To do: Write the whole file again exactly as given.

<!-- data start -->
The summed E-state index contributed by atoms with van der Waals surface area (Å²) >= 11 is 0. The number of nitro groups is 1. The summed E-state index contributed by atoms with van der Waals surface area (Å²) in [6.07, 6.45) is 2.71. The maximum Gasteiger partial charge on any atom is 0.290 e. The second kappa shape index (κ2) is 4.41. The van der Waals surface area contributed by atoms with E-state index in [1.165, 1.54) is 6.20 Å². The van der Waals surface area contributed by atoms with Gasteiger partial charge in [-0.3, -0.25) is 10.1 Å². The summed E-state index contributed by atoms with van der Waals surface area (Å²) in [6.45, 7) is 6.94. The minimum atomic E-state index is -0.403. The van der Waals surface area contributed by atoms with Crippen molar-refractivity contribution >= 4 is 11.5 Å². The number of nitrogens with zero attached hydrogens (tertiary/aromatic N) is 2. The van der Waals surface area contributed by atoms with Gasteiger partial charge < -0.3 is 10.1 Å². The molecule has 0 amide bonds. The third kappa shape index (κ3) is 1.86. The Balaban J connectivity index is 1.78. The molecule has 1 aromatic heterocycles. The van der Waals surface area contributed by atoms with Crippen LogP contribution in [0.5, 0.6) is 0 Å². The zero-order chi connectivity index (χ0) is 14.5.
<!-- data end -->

The summed E-state index contributed by atoms with van der Waals surface area (Å²) >= 11 is 0. The number of nitro groups is 1. The summed E-state index contributed by atoms with van der Waals surface area (Å²) in [6.07, 6.45) is 2.71. The maximum Gasteiger partial charge on any atom is 0.290 e. The second kappa shape index (κ2) is 4.41. The van der Waals surface area contributed by atoms with E-state index in [1.165, 1.54) is 6.20 Å². The van der Waals surface area contributed by atoms with Gasteiger partial charge in [-0.3, -0.25) is 10.1 Å². The summed E-state index contributed by atoms with van der Waals surface area (Å²) in [6.45, 7) is 6.94. The minimum atomic E-state index is -0.403. The van der Waals surface area contributed by atoms with Crippen molar-refractivity contribution >= 4 is 11.5 Å². The number of nitrogens with zero attached hydrogens (tertiary/aromatic N) is 2. The van der Waals surface area contributed by atoms with Gasteiger partial charge < -0.3 is 10.1 Å². The molecule has 0 amide bonds. The third kappa shape index (κ3) is 1.86. The Balaban J connectivity index is 1.78. The molecule has 1 aromatic heterocycles. The van der Waals surface area contributed by atoms with Crippen LogP contribution in [0.5, 0.6) is 0 Å². The zero-order chi connectivity index (χ0) is 14.5.